Solitary bees born with functional internal clock – unlike honeybees

Image of red mason in sensing equipment.

(EurekAlert, Frontiers) A common trait of many social insects like honey bees is age-specific behavior: when they emerge from the pupa, workers typically specialize in around-the-clock tasks inside the darkness of the nest, starting with brood care. But they gradually shift towards more cyclic tasks away from center of the nest as they get older. Researchers how found evidence that this shift from around-the-clock to rhythmic tasks, which does not occur in solitary insects, seems to be driven by a slower maturation of the internal “circadian” clock of social honey bees compared to solitary bees. They also found that in solitary red mason bees, Osmia bicornis, females and males emerge with a mature, fully functional circadian clock.

IKEA wants to help you design your own bee home for free

Image of different bee hotels.

(My Modern Net) SPACE10, a research and design lab supported by IKEA, has started the Bee Home project – an online hive designer where users can download designs for free. Additionally, no tools are needed to construct the homes. The site also features an interactive map where you can locate other Bee Home designs around the globe. “With a design that is flexible and accessible through open-source design principles, everyone, everywhere is empowered to design and fabricate their own Bee Home locally.”

Native bees also facing novel pandemic

Image of bumble bee and honey bee on flower.

(University of Colorado at Boulder) While it’s been documented across three continents, the fungal pathogen known as Nosema has almost exclusively been studied and recorded only in the European honey bee. Almost nothing is known about the impact of this pathogen on native, solitary bees Without knowing how Nosema is affecting native, solitary bees, a whole pandemic and its ecological consequences could be going on unnoticed.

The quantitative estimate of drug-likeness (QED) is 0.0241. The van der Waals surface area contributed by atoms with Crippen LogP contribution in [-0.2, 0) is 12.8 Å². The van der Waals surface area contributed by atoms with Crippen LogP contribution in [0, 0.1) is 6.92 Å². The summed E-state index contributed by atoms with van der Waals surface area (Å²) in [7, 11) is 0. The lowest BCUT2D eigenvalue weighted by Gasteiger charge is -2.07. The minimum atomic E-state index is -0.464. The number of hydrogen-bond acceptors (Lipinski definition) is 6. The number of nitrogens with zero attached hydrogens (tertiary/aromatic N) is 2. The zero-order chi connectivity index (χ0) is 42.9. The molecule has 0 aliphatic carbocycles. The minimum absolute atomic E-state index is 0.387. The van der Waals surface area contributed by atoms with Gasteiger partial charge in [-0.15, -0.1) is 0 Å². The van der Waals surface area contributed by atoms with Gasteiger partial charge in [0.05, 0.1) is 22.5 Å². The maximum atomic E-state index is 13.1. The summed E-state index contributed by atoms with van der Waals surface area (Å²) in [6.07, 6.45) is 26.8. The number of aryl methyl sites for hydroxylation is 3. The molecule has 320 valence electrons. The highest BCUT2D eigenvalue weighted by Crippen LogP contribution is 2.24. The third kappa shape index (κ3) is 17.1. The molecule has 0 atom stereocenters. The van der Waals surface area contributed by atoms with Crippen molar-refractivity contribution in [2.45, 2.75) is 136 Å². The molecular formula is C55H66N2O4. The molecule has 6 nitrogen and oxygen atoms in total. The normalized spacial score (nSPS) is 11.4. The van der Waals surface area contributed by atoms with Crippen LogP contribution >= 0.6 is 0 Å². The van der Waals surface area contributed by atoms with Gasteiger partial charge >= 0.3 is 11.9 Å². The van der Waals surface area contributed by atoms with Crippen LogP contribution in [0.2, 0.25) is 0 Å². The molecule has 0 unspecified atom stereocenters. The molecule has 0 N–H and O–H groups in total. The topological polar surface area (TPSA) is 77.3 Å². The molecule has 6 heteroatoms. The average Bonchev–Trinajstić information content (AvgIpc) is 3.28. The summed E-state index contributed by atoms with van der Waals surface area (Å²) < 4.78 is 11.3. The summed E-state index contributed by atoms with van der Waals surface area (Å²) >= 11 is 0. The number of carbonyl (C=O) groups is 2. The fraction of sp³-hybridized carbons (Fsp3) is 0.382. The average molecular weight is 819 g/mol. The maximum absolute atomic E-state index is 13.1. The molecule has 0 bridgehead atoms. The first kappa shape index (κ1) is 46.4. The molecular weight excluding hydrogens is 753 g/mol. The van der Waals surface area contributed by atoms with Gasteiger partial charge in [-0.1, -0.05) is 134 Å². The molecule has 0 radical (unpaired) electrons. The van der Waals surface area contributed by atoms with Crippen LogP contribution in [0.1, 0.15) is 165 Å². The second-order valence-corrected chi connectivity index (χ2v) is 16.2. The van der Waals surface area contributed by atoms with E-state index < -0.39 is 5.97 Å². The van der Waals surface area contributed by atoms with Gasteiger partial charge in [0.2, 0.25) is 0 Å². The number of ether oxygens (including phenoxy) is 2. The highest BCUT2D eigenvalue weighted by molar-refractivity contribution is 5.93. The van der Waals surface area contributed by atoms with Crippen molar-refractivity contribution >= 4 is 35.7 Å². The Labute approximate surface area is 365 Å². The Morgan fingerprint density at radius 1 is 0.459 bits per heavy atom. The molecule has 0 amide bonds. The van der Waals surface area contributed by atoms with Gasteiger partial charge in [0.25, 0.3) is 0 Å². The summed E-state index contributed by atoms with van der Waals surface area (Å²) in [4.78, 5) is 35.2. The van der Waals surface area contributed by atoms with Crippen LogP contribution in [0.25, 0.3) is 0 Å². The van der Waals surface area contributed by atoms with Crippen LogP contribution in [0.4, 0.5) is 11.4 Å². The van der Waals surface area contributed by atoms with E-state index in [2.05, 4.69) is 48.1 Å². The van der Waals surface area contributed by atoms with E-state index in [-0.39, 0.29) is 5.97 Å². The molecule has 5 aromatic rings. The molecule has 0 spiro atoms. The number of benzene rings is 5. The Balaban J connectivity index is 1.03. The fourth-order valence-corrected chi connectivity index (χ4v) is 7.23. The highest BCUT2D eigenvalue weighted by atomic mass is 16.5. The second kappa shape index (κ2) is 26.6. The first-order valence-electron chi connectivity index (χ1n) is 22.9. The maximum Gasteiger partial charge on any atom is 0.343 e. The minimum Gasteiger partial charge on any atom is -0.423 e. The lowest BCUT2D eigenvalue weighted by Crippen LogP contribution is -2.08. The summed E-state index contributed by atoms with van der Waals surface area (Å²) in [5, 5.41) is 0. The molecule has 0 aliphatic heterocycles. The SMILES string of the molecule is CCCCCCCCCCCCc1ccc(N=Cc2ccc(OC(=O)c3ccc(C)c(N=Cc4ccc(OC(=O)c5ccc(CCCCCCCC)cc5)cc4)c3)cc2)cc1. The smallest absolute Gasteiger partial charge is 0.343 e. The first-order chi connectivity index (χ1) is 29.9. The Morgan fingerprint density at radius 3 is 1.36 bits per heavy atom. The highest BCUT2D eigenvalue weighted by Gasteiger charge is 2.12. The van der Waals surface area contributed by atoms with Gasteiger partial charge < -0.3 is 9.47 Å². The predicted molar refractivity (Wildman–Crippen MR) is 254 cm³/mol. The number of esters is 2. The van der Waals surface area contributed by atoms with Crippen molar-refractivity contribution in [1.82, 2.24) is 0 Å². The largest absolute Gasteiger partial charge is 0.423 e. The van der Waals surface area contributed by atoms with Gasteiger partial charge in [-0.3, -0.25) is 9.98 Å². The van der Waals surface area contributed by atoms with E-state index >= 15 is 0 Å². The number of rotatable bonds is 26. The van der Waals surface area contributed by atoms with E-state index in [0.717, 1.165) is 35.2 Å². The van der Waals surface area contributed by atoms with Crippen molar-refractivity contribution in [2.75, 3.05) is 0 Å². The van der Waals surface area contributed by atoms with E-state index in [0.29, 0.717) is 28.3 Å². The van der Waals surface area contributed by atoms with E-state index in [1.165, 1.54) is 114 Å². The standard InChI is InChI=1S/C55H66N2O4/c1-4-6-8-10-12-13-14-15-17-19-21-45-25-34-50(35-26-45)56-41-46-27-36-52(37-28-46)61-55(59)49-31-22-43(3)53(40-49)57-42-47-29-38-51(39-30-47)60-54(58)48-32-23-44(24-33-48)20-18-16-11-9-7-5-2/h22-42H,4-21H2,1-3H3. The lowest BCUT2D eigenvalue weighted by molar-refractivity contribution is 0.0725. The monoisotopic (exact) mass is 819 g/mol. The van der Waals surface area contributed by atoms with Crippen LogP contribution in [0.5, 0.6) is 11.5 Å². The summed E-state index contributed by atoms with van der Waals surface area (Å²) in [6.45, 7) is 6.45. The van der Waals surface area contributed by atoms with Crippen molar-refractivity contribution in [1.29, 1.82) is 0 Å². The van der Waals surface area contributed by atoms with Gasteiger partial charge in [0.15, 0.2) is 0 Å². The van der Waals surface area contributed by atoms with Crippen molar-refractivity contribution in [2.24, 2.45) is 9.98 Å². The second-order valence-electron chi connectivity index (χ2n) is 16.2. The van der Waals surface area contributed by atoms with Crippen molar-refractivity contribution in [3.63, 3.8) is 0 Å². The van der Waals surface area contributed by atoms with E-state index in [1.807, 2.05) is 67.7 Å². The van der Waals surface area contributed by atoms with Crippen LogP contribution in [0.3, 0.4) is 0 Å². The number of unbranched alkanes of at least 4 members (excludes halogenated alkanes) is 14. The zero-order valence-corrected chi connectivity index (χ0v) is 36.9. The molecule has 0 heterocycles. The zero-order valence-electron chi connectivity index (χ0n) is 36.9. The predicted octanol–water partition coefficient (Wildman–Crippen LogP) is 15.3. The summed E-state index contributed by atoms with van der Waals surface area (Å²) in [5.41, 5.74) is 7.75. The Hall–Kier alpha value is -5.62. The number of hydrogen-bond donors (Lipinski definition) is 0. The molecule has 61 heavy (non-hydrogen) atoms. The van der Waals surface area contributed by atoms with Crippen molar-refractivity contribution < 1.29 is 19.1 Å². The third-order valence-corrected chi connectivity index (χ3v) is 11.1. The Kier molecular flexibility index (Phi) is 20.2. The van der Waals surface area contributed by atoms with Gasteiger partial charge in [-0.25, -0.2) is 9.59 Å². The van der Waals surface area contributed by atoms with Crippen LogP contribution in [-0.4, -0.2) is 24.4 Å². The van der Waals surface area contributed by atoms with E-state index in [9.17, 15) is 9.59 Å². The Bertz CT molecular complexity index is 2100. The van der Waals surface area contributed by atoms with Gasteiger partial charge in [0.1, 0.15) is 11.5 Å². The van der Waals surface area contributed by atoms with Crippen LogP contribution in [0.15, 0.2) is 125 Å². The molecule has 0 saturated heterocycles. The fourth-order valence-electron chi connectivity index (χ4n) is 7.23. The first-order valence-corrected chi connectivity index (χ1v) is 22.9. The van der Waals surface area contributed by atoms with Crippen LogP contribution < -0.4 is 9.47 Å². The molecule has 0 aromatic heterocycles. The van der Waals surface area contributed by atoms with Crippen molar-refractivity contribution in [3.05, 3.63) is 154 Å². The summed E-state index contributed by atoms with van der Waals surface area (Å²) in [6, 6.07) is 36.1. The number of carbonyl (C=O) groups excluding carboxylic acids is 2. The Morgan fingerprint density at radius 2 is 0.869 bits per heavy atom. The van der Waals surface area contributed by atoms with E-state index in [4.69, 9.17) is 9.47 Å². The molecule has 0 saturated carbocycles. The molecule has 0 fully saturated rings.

Recycling old genes to get new traits: How social behavior evolves in bees

Image of sweat bee in tunnel.

(Phys.org/Smithsonian Tropical Research Institute) A team working at the Smithsonian Tropical Research Institute found evidence to support a long-debated mode of evolution, revealing how evolution captures environmental variation to teach old genes new tricks: Sweat bees switch from solitary to social behavior, repurposing ancient sets of genes that originally evolved to regulate the development of other traits.

Alfalfa leafcutting bees like nests that face north

Image of alfalfa leafcutting bee looking for nest hole.

(Entomology Today) Alfalfa leafcutting bees are exceedingly demanding about picking a site in nest boxes used for commercial production that is not too hot and not too cold but where the temperature is just right for their eggs and larvae. New research shows that the right location in a nest box may be only a couple of inches away from the wrong one.

Smart single mother bees learn from their neighbors

Image of artificial nests for bees.

(Queen Mary University of London) A new study found that solitary female bees looked for signs of parasite infection in other species’ nests and used this information to select a safe place to bring up their own brood. The scientists found these species were surprisingly intelligent in their observations and able to notice other cues of parasite infection in the surrounding environment. For example, they were able to remember geometric symbols found next to parasitized nests, and avoid nests near these symbols in future breeding periods.